Planning is killing us and prototyping will save us
- that's the provocative premise of a new book from Zaid Hassan, cofounder of Reos, and host to a small but mighty group of activists, facilitators, designers and social entrepreneurs that I joined earlier this month for a workshop at the Lokey Graduate School of Business at Mills College.
As a nonprofit consultant and participant in over a dozen strategic planning processes, I've seen the limitations of traditional planning approaches first-hand. The difficulties are confounded when the planning centers on navigating situations or challenges of complexity, where the actions undertaken will inevitably produce reactions from multiple stakeholders and result in a fundamentally new situation.
The startup community, by and large, gets this. The social sector - or at least the funding institutions within the social sector - mostly does not.
For all the talk and activity around Lean Impact, most of the innovation-focussed philanthropic resources are still being passed out to plans constructed within a traditional planning paradigm. Even when the focus is on allegedly on the outcomes, the desire for accountability often results in the imposition of a planning methodology that values presumptive specificity over messy reality (#imho).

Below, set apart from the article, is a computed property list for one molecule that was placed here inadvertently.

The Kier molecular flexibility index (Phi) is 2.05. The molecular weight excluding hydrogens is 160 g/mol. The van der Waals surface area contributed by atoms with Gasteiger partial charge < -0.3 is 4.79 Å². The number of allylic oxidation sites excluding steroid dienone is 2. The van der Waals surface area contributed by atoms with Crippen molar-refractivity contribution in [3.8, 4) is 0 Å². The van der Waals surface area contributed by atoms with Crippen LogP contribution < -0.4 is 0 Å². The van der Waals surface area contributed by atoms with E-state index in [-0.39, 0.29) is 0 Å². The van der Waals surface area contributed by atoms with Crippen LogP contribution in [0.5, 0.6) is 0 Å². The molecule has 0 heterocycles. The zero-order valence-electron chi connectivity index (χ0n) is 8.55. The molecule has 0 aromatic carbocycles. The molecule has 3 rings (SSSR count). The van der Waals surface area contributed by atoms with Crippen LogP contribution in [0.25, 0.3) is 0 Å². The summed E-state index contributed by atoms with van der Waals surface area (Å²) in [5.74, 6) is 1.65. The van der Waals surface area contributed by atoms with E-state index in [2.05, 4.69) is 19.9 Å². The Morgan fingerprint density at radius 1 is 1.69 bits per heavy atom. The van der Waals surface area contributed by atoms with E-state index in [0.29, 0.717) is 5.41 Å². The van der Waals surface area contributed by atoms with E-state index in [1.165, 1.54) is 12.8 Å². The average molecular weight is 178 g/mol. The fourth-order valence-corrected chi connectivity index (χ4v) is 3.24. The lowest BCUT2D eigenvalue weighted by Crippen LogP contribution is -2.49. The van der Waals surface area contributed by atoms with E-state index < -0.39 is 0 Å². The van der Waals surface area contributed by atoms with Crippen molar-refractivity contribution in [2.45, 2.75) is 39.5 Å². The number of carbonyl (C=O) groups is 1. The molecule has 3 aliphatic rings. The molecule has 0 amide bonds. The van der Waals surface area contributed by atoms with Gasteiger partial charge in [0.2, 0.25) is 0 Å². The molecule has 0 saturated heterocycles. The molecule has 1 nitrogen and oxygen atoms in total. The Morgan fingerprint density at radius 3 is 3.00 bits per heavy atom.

Furthermore, the societal challenges we face today are incredibly complex. From climate change to global poverty, from infectious diseases to cyber conflict, the world has never been more interconnected and never been more unsuited to taking on those challenges within a planning paradigm. What are some alternatives?
Hassan laid out a blueprint for what he calls Social Labs - interdisciplinary teams empowered to explore a portfolio of proposed solutions to a particular social or environmental challenge. They do this not by writing white papers or convening blue-ribbon panels, but rather by doing - by working to prototype the implementation of promising ideas in 30- or 60-day sprints. This approach, much like Upwell's own MVC (minimum viable campaign) model of campaigning, draws heavily from agile software development and recognizes that only by getting out of the building (or conference hall) can you test your ideas with real fidelity.
Here's a description in his own words: [UPDATE: the video embed has gone astray - here's Zaid on YouTube]
If you know you're almost inevitably going to fail, then the point is to learn from failure as quickly as possible in order to move forward. Hassan and Reos have brought forward a truly promising approach to big, thorny, complex problems.
I'll be watching their progress with interest, but more importantly with my sleeves rolled up.